Develop within a fault zone. en echelon vein array Fractures initiate parallel to s1, at an angle of about 45° to the borders of the shear zone. Fractures open as displacement across the shear zone as it develops and fill with vein material. Once formed, the veins will rotate. If a new increment of vein growth occurs, the new veins will initiate 45° to shear surface. b) Sigmodial en echelon veins due to rotation of older, central part of veins and growth of vein material at ~45° to the shear surface

Calcite-filled wing crack with tip splay

Veins and vein arrays Vein fill: block and fibrous veins
Blocky – vein fill equant - open fracture when mineral precipitated. b) Fibrous – vein crystals long relative to width. Repeated cracking and filling, then sealing of vein. If pressure is high enough, vein cracks and slight openings develop. The crack fills with fluid and minerals precipitate. The process repeats itself, hundreds of times.

Lineament: A linear feature recognized on aerial photos, topographic maps or remotely sensed images. Defined only on a regional scale. Aligned topography, changes in vegetation Represent faults, joints, folds, dikes, or contacts. Lineaments are not always confirmed with ground truth. Repeated cracking and filling, then sealing of vein. If pressure is high enough, vein cracks and slight opening (microns) develop. The crack immediately fill with fluid. The process repeats itself, hundreds of times.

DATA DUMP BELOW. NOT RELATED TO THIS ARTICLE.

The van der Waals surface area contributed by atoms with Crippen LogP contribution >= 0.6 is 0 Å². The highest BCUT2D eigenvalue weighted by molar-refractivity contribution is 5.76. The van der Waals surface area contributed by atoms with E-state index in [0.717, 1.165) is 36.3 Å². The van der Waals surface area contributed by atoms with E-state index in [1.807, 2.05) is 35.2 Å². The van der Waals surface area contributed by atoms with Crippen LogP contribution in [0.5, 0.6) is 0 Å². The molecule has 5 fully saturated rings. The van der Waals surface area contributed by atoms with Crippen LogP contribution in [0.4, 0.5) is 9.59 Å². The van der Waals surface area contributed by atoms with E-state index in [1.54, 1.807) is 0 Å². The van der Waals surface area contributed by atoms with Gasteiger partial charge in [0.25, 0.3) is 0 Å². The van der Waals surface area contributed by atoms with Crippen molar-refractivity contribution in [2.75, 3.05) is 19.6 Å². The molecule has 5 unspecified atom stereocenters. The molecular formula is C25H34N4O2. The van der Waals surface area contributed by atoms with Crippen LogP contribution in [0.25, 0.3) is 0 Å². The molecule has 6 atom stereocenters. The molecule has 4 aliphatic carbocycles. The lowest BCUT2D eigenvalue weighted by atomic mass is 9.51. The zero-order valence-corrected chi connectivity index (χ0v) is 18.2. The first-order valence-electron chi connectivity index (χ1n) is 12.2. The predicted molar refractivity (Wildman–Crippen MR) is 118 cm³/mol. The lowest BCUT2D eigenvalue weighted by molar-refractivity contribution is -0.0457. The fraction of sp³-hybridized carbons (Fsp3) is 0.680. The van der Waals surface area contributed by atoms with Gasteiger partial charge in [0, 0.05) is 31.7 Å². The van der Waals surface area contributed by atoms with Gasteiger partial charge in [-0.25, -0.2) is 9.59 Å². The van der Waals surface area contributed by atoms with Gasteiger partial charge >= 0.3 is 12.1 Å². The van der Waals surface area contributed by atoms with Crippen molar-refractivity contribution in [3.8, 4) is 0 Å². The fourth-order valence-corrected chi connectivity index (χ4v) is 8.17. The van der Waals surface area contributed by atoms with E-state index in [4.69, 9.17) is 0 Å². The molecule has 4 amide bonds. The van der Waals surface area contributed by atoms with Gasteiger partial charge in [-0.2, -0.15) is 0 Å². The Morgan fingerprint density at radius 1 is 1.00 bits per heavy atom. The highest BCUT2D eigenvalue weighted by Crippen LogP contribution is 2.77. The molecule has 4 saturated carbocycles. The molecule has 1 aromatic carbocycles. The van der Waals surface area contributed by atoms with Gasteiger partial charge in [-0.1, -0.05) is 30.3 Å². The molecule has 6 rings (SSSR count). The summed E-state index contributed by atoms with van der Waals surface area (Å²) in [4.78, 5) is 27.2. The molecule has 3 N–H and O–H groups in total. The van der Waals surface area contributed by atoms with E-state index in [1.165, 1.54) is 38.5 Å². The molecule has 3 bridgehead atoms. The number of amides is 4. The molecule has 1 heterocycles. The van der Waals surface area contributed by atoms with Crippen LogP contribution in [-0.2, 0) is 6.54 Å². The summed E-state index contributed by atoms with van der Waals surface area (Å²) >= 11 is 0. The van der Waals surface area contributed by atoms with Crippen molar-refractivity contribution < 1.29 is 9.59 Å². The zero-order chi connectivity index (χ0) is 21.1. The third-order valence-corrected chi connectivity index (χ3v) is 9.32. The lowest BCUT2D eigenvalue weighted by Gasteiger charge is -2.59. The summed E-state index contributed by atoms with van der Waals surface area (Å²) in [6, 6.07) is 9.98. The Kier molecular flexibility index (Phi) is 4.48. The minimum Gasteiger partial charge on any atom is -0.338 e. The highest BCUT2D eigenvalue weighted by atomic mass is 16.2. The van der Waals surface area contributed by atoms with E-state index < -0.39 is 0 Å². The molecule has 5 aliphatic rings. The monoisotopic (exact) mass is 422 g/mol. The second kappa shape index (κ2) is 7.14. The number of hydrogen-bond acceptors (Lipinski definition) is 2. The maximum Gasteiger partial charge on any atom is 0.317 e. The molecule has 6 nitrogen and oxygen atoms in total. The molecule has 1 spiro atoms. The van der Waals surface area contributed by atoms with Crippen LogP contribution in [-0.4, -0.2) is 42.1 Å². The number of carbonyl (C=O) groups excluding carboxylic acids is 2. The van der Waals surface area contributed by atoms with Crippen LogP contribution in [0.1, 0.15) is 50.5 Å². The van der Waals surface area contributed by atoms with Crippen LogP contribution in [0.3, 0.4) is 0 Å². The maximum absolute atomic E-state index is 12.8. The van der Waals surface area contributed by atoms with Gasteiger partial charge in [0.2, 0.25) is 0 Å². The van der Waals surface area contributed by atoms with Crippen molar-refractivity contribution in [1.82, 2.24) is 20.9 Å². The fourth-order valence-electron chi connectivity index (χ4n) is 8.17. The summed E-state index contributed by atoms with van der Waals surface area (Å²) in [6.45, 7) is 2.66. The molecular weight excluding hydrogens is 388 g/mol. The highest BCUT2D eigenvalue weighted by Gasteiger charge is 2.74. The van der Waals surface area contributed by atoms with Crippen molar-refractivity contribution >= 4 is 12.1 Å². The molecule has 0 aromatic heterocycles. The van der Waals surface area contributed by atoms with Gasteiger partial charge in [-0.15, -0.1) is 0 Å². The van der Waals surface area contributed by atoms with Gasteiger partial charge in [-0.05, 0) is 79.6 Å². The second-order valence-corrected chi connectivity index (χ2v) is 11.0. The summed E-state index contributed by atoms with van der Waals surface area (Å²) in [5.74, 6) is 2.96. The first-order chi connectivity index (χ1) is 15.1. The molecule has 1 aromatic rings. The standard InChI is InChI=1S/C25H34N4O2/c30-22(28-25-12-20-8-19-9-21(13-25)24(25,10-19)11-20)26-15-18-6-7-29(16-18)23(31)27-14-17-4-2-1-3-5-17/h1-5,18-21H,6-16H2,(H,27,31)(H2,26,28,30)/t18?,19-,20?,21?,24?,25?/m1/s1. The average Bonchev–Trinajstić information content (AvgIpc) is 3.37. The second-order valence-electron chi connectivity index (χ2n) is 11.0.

Summary Common questions you should ask when mapping
Should I pay attention to joints and veins? It depends. What is the purpose of the map? You should pay attention to them IF the map purpose is, for example: to locate faults to define variations in permeability to define joint intensity for oil and gas exploration (maybe with drill core data) to define and explore orientation of veins for ore deposits to predict groundwater transport But IF the purpose is, for example, (1) understanding stratigraphy, or (2) the history of folding in high-grade metamorphic rocks then joint analysis will not help.